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The false promise of Aid for Trade

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  • Mark Langan
  • James Scott

Abstract

Abstract Aid for Trade (AfT) has gained prominence as an innovative form of donor support in the era of the ‘post’-Washington Consensus. Institutions such as the World Trade Organization (WTO), the US Agency for International Development (USAID), the European Commission, and the UK Department for International Development (DfID) have heralded AfT concessions as a means of creating a level economic playing field between industrialised nations and countries in the global South. Specifically, AfT mechanisms have been praised as a means of aligning trade liberalisation deals (whether in the Doha Round or within bilaterals) to poverty reduction objectives. Donor AfT assistance to low-income states’ trade capacity – including support to government ministries, private sector development, and local infrastructure – are understood to construct a more balanced global trade system conducive to the needs of ‘the poor’. This article, however, through critical analysis of AfT discourse within the ‘moral economies’ of multilateral WTO and bilateral EU-ACP (African, Caribbean and Pacific) negotiations, points to the strategic purposes of donor language in rationalising asymmetric North- South trade systems. Moreover, it questions the ‘development’ credentials of AfT assistance, given its disbursement to strategically significant middle-income states in relation to Western overseas interventions, private sector activities that have dubious consequences for supposed beneficiaries, and the tying of AfT disbursements to the implementation of inappropriate policies.

Suggested Citation

  • Mark Langan & James Scott, 2011. "The false promise of Aid for Trade," Brooks World Poverty Institute Working Paper Series 16011, BWPI, The University of Manchester.
  • Handle: RePEc:bwp:bwppap:16011
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    File URL: http://hummedia.manchester.ac.uk/institutes/gdi/publications/workingpapers/bwpi/bwpi-wp-16011.pdf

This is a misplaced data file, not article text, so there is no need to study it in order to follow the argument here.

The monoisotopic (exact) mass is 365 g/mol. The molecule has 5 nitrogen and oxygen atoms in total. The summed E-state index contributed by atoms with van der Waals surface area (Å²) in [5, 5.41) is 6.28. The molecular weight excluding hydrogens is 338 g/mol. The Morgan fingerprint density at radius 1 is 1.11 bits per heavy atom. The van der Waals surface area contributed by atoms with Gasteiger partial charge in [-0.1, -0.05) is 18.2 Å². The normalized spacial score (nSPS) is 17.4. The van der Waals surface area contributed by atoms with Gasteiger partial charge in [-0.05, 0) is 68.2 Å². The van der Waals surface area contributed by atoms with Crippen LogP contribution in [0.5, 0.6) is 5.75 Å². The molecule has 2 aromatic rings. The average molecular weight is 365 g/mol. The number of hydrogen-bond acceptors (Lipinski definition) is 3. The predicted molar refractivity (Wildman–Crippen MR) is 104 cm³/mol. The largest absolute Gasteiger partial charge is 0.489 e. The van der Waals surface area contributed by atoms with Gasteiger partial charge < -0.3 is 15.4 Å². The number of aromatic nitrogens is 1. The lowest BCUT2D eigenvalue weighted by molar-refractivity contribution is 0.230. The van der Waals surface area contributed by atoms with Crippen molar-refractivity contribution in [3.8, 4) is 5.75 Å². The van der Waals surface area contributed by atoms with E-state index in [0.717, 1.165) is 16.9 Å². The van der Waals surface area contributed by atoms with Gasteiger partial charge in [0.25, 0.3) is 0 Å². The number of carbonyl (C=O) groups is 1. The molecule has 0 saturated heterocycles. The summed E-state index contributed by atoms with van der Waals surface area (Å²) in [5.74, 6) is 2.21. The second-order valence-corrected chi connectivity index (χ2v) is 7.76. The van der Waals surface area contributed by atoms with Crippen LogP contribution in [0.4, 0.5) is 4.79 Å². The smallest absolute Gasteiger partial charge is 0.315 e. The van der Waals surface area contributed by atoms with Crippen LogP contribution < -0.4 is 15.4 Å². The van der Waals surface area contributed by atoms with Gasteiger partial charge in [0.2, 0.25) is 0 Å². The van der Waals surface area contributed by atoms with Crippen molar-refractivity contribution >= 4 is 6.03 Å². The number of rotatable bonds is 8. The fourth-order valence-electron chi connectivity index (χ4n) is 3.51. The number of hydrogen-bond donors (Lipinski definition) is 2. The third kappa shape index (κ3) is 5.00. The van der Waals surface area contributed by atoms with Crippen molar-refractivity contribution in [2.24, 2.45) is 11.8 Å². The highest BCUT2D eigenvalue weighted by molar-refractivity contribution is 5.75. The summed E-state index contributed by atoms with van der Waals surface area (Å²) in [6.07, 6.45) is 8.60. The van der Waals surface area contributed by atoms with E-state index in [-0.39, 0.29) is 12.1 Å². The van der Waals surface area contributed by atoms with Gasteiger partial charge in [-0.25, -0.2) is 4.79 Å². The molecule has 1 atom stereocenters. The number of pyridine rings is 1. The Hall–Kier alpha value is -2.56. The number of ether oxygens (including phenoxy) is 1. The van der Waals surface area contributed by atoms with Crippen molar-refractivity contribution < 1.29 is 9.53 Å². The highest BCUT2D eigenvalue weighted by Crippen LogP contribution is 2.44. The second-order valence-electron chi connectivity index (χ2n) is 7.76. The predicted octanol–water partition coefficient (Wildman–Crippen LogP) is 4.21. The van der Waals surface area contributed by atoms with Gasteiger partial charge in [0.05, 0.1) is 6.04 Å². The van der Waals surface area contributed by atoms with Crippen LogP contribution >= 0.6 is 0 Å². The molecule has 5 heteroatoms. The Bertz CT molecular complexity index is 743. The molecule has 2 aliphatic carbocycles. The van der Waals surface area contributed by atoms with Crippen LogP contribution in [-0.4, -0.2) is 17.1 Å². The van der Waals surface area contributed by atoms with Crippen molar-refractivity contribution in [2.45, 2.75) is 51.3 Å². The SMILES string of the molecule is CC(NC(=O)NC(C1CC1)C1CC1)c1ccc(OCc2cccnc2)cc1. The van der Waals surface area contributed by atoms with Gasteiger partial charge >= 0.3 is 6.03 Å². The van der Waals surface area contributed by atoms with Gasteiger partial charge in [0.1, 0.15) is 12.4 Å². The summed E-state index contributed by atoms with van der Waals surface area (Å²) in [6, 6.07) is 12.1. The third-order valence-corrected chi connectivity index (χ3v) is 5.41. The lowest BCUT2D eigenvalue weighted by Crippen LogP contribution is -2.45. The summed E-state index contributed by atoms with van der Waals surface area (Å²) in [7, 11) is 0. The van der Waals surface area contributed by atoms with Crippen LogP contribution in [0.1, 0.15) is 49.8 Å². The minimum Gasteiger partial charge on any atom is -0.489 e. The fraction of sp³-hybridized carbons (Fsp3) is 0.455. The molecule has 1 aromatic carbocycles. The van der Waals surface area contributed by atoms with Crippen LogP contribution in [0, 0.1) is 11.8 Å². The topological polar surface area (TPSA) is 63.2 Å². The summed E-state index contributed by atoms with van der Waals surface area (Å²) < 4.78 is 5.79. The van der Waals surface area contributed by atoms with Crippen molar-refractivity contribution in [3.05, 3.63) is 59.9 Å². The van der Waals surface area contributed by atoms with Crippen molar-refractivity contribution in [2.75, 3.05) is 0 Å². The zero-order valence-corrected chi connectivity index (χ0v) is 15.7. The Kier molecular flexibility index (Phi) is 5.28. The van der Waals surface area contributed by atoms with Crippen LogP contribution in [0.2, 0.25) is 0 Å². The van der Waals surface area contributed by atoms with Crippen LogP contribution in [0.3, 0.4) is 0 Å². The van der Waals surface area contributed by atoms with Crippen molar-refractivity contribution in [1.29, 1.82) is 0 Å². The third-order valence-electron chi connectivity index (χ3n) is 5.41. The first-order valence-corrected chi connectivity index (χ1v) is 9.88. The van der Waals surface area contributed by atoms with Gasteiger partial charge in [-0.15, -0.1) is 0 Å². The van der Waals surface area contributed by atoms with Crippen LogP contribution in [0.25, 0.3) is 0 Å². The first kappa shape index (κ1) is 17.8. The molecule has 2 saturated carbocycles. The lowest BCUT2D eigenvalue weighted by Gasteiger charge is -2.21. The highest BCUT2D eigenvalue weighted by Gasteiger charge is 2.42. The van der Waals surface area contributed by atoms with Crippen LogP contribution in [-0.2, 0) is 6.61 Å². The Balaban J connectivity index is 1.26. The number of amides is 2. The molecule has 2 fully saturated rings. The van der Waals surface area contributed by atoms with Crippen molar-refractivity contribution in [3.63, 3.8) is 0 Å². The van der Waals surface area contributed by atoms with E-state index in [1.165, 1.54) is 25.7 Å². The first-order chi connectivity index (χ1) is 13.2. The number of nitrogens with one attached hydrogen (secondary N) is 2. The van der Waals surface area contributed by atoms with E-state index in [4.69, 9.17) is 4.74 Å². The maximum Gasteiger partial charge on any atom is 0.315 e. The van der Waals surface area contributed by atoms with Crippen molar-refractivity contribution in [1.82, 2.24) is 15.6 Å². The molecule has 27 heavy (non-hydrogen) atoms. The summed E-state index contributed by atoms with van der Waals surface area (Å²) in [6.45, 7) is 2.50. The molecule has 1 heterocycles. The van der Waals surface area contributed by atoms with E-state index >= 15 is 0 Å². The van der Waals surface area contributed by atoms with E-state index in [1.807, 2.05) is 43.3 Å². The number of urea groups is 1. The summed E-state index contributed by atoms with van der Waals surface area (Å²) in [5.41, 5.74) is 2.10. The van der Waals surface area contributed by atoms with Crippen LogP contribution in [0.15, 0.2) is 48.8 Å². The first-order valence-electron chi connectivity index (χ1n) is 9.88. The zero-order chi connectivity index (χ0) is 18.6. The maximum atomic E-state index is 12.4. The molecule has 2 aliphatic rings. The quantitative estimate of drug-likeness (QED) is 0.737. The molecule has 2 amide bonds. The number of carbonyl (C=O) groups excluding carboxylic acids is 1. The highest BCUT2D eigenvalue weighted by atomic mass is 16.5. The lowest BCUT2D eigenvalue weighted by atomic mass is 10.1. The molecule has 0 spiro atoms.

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    References listed on IDEAS

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    1. Oecd, 2010. "Trading Out of Poverty: How Aid for Trade Can Help," OECD Journal on Development, OECD Publishing, vol. 10(2), pages 7-41.
    2. James Scott & Rorden Wilkinson, 2010. "What have the poorest countries to gain from the Doha Development Agenda (DDA)?," Brooks World Poverty Institute Working Paper Series 13210, BWPI, The University of Manchester.
    3. Calì, Massimiliano & te Velde, Dirk Willem, 2011. "Does Aid for Trade Really Improve Trade Performance?," World Development, Elsevier, vol. 39(5), pages 725-740, May.
    4. Wolfe, Robert, 2009. "The special safeguard fiasco in the WTO: the perils of inadequate analysis and negotiation," World Trade Review, Cambridge University Press, vol. 8(04), pages 517-544, October.
    5. repec:cup:apsrev:v:88:y:1994:i:03:p:653-667_09 is not listed on IDEAS
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    Cited by:

    1. Frederick Mayer & William Milberg, 2013. "Aid for Trade in a world of global value chains: chain power, the distribution of rents and implications for the form of aid," Brooks World Poverty Institute Working Paper Series ctg-2013-34, BWPI, The University of Manchester.
    2. Temesgen Worku & Juan P. Mendoza & Jacco L. Wielhouwer, 2016. "Tariff evasion in sub-Saharan Africa: the influence of corruption in importing and exporting countries," International Tax and Public Finance, Springer;International Institute of Public Finance, vol. 23(4), pages 741-761, August.
    3. James Scott, 2012. "Squeezing the state: tariff revenue, state capacity and the WTO’s Doha Round," Brooks World Poverty Institute Working Paper Series 16912, BWPI, The University of Manchester.

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